Recommended for Readers
in Grades 6 and up
Zylynn has been born and raised in a cult, and suddenly, she finds herself living with a man who calls himself her father, along with his wife and children. Zylynn is focused on getting back to her life as fast as she can - she wills herself not to enjoy the softness of the carpet in her new bedroom, or the taste of strawberries at meal time, so that she won't be distracted by the liars who, as she's always been told, will do their best to keep her in darkness. As the story progresses, Zylynn's questions begin to spill out, even though she does her best to keep them locked inside. She has to make some choices about what she believes, who she can trust, and what kind of person she wants to be.
This is a compelling story. I don't have enough background knowledge to speak to how realistically it depicts a cult mentality, if there is such a thing as a typical experience with that, but it's written in such a way as to draw the reader in to the doubts and distrust that Zylynn carries about suburban America. One character is a little too perfectly patient, while another is a bit too villainous - but I didn't mind because I found Zylynn's conflict so interesting.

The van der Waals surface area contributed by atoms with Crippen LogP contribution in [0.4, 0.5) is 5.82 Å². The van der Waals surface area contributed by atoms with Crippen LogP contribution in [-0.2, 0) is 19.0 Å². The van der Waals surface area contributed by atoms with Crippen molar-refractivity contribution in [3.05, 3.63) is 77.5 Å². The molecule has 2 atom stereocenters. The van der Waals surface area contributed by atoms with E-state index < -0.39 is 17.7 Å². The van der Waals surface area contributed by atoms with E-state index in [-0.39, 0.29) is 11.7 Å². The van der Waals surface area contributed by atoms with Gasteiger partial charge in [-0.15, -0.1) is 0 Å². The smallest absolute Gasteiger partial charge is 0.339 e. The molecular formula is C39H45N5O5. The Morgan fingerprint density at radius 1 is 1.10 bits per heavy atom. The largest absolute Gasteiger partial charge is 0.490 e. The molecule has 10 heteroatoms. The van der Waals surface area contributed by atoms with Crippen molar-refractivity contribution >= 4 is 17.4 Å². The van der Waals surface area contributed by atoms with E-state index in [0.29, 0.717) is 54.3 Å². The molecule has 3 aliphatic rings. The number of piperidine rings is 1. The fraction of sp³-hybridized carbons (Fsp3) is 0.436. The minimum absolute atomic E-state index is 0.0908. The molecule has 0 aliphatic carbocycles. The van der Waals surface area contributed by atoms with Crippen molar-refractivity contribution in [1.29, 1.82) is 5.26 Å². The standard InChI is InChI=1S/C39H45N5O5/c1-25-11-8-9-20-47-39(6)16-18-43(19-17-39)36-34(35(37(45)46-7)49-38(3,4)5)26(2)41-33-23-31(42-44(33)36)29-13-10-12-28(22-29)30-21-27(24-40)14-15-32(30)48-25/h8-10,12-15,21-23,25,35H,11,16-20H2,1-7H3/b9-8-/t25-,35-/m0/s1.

The best discussion questions, of course, are generated by and contemplated by readers. These questions are designed to avoid major spoilers about the book, and to provide a starting point for teachers, parents, and student reading groups.
**Questions coming soon**
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